RotoSchutzen comes from creator Owen Deery, who by his own admission is focused on bringing polished but quick, one-off games (sorry, ‘mini-games’) to market. I’m not against that idea from the outset; if it works, and it’s full-featured or an arcade-type, why not? There doesn’t have to be a minimum timetable. But with something like Bytown Lumberjack (from this past March) or now with RotoSchutzen, you need a little more content or replayability if you hope to get gamers on board. 80 MSP ain’t a bad entry point, I agree, but I can’t recommend something that finishes in under an hour and exudes almost no personality during it.

That’s the story of RotoSchutzen, regrettably. A good-looking game with well-oiled gears, just dressed up and given nowhere to go. If the developer adopts a new policy and throws his full weight behind an idea, I’ve no doubt it’ll be amazing. Just don’t look here for any of that promise.

REVIEW: Overdriven

Shooters of any vein have typically been my bread & butter, so in watching the Dream.Build.Play trailer for Overdriven (80 MSP), I couldn’t help but take notice. It looked fantastic, for one, and all the not-too-picky elements I look for were present; one ship shooting a bunch of other ships in different and interesting ways. See, easy to please.

Overdriven takes on the vertical shmup across seven levels, using the shooter-standard ‘unknown alien invasion’ premise, ‘last human hope’ etc. etc for a setup. Sine Mora it is not. What Overdriven (the ship / pilot, not the title) does get is a pair of lovely ladies whispering sweet nothings into his / its ear, and by that I mean pertinent information about the current stage and twenty variations of ‘watch out!’.

The game’s big sell and namesake mechanic is a beam shot that slows your ship’s movement but makes for a stronger, concentrated fire. Health is also sacrificed while ‘overdriven’, dropping your ship to within an inch of its life. It creates a tense trade-off once the screen gets lively and comes in handy for the bigger baddies and end-level bosses.

In a twist, stages aren’t unlocked simply by beating the previous. Beyond the first three, you’ll have to find a set amount of ‘alien artifacts’ scattered around town or dropped by enemies (5 per stage) to earn the right to advance. I found (more like stumbled onto, all dumb luck-like) the majority the first time through, though there are some cleverly-hidden ones. For collectors, there’s plenty of said artifacts and oddities (hidden cows?) to find, set to excellent music throughout. Also seven level-specific challenges that play out like self-contained mingames, with Awardments to pin to your digital chest for bragging afterwards, do well to invite extra playtime after clearing the story.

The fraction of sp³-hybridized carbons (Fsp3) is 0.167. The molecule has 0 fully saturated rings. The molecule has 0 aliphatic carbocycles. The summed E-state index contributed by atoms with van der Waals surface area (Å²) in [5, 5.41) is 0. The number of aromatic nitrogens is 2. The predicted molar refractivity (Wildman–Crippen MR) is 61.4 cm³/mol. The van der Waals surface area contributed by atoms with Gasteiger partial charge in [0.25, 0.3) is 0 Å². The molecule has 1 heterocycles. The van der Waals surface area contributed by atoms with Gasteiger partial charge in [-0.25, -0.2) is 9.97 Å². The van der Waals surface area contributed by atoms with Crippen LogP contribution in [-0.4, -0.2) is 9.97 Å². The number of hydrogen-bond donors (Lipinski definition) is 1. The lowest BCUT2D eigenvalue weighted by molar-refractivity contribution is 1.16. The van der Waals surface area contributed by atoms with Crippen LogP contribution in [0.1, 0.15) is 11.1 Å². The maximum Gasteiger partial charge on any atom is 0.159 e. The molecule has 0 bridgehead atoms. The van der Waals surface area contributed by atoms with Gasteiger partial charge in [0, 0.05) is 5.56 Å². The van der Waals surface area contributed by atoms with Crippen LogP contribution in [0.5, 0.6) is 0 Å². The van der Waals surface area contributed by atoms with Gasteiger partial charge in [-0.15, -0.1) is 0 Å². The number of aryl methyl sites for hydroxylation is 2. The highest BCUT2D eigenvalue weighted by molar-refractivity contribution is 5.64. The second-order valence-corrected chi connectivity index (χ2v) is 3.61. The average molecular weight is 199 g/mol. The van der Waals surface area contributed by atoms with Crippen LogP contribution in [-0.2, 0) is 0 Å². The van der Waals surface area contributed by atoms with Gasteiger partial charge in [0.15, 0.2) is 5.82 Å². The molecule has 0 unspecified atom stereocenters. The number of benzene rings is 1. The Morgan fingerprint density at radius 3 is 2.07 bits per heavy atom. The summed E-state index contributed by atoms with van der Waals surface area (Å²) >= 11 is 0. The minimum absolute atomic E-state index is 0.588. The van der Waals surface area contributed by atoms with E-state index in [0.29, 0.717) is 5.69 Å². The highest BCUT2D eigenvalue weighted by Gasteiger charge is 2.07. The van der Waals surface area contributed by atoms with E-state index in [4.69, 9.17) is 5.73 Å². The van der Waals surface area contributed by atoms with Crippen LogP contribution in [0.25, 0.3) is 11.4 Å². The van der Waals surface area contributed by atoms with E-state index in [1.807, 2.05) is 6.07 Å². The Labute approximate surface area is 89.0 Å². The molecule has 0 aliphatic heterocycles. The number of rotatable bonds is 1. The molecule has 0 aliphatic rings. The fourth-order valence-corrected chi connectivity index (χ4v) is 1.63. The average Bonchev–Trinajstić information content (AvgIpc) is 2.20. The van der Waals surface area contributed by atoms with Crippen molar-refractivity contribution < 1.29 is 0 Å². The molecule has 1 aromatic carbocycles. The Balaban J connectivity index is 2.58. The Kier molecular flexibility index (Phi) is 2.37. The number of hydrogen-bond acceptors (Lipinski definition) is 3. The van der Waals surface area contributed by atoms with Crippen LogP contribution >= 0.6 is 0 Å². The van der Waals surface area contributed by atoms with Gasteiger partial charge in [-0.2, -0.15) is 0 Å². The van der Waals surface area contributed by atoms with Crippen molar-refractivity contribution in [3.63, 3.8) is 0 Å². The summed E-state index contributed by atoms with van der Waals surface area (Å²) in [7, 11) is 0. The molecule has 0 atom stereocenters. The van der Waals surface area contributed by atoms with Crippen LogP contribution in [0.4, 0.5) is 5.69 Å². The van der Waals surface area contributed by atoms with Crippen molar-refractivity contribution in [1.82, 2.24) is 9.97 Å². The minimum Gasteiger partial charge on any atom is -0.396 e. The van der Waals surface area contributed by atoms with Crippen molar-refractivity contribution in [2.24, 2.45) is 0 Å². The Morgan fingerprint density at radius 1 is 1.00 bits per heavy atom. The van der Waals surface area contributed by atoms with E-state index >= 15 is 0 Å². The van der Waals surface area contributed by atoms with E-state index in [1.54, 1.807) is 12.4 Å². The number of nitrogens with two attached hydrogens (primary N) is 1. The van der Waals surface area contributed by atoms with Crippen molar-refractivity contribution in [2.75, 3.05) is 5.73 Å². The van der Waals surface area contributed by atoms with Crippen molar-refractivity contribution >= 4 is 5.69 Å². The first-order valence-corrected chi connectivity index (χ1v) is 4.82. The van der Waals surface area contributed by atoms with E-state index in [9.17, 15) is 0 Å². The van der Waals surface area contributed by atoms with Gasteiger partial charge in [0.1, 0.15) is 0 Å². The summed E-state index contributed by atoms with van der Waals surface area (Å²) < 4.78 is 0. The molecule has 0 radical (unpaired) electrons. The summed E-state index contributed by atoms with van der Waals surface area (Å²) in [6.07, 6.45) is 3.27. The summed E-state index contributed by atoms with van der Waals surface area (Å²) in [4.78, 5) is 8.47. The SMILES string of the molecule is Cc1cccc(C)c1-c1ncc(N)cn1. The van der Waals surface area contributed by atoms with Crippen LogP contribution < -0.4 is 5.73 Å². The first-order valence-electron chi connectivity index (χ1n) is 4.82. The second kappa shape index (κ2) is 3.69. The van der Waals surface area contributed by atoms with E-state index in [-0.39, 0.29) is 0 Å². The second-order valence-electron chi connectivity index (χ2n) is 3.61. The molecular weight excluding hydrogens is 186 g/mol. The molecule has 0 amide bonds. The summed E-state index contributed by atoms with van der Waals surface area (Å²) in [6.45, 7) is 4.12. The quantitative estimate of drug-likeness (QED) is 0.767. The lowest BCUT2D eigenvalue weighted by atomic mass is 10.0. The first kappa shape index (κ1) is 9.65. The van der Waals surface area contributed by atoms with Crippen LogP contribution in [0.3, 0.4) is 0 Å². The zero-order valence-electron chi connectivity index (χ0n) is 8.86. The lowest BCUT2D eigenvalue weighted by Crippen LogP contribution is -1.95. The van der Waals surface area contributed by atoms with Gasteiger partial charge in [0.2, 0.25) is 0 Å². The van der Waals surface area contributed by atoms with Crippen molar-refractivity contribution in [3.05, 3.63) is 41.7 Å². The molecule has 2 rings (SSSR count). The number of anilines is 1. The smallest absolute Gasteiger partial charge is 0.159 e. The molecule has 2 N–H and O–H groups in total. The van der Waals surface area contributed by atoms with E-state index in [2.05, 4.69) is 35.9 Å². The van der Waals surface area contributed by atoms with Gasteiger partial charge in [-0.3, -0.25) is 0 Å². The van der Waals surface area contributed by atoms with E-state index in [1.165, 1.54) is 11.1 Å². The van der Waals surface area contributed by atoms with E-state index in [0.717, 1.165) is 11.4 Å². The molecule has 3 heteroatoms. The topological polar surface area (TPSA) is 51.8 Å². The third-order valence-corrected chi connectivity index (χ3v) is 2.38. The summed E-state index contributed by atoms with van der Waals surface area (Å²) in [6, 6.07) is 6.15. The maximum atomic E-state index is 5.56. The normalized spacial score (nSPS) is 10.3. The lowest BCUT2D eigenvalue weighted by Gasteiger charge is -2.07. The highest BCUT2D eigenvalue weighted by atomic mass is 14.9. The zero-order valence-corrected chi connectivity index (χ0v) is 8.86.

Minor quirks abound. The game suffers from the same ‘bullet recognition’ problems as other shooters, with enemy fire hidden in your own leading to some cheap hits. The bosses don’t vary much (except in name) from stage to stage, and bits of the art recycle. In fact, Overdriven‘s only serious problem is its art, pretty as it is. Especially in darker stages and during a firefight, it becomes almost impossible to tell your foreground from background, leading to health-sucking grinds along barriers and / or deaths. Repeated runs through the level will commit these segments to memory, but it’s a mentionable annoyance that could be an issue for players on higher difficulties.

Otherwise, it’s reliable. The controls feel solid, shot patterns are tough but navigable, and it forgives almost as much as it forgets. Overdriven slips comfortably into its Bullet Hell suit, and posits a good challenge for both ends of the shooter skill set. It doesn’t do anything extraordinary with its shmup license, but it’s fast, fun, and assembled the right way. Competence is a compliment here.

REVIEW: MiG Madness

When it comes to videogames and explaining one’s passion for them, the majority of gamers tend to invoke the familiar mascots and titles. I owe a debt to Mario the same as the rest of you, though one of my earliest game accomplishments to cement that love involves an unlikely duo— Time Pilot (on the ColecoVision console, no less!), is probably the game and system responsible for you reading this. I was so proud of the ending screen in that instant that I asked my mother to take a photo of me standing next to the TV (couldn’t find it for the review, but I know the picture still exists). It was, as some say at a defining point in time, a watershed moment, a word I was aware of but hadn’t considered usable vernacular or of significance until after reading Stephen King’s latest, a time-traveling (how very fitting) jaunt to prevent the Kennedy assassination. Only tangentially-related, I know, but I needed an opening.